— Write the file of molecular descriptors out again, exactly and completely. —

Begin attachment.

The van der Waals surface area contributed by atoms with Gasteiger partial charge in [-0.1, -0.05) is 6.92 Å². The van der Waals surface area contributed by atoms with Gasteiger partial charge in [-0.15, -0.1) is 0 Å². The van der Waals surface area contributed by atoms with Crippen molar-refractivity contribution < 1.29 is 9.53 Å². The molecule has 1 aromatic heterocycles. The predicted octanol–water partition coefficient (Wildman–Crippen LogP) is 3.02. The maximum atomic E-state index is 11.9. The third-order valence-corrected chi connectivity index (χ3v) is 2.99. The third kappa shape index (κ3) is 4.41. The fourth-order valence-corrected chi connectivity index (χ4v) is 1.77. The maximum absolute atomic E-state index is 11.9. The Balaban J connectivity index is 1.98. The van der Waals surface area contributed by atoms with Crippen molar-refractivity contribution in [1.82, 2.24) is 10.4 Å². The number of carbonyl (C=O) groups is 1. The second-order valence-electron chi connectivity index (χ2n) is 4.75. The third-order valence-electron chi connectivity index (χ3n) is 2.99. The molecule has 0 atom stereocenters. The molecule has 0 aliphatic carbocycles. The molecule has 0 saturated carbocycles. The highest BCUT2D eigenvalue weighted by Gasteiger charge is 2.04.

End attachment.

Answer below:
The van der Waals surface area contributed by atoms with Gasteiger partial charge in [-0.1, -0.05) is 6.92 Å². The van der Waals surface area contributed by atoms with Gasteiger partial charge in [-0.15, -0.1) is 0 Å². The van der Waals surface area contributed by atoms with Crippen molar-refractivity contribution < 1.29 is 9.53 Å². The molecule has 1 aromatic heterocycles. The predicted octanol–water partition coefficient (Wildman–Crippen LogP) is 3.02. The maximum atomic E-state index is 11.9. The third-order valence-corrected chi connectivity index (χ3v) is 2.99. The third kappa shape index (κ3) is 4.41. The fourth-order valence-corrected chi connectivity index (χ4v) is 1.77. The maximum absolute atomic E-state index is 11.9. The Balaban J connectivity index is 1.98. The van der Waals surface area contributed by atoms with Crippen molar-refractivity contribution in [1.82, 2.24) is 10.4 Å². The number of carbonyl (C=O) groups is 1. The second-order valence-electron chi connectivity index (χ2n) is 4.75. The third-order valence-electron chi connectivity index (χ3n) is 2.99. The molecule has 0 atom stereocenters. The molecule has 0 aliphatic carbocycles. The molecule has 0 saturated carbocycles. The highest BCUT2D eigenvalue weighted by Gasteiger charge is 2.04.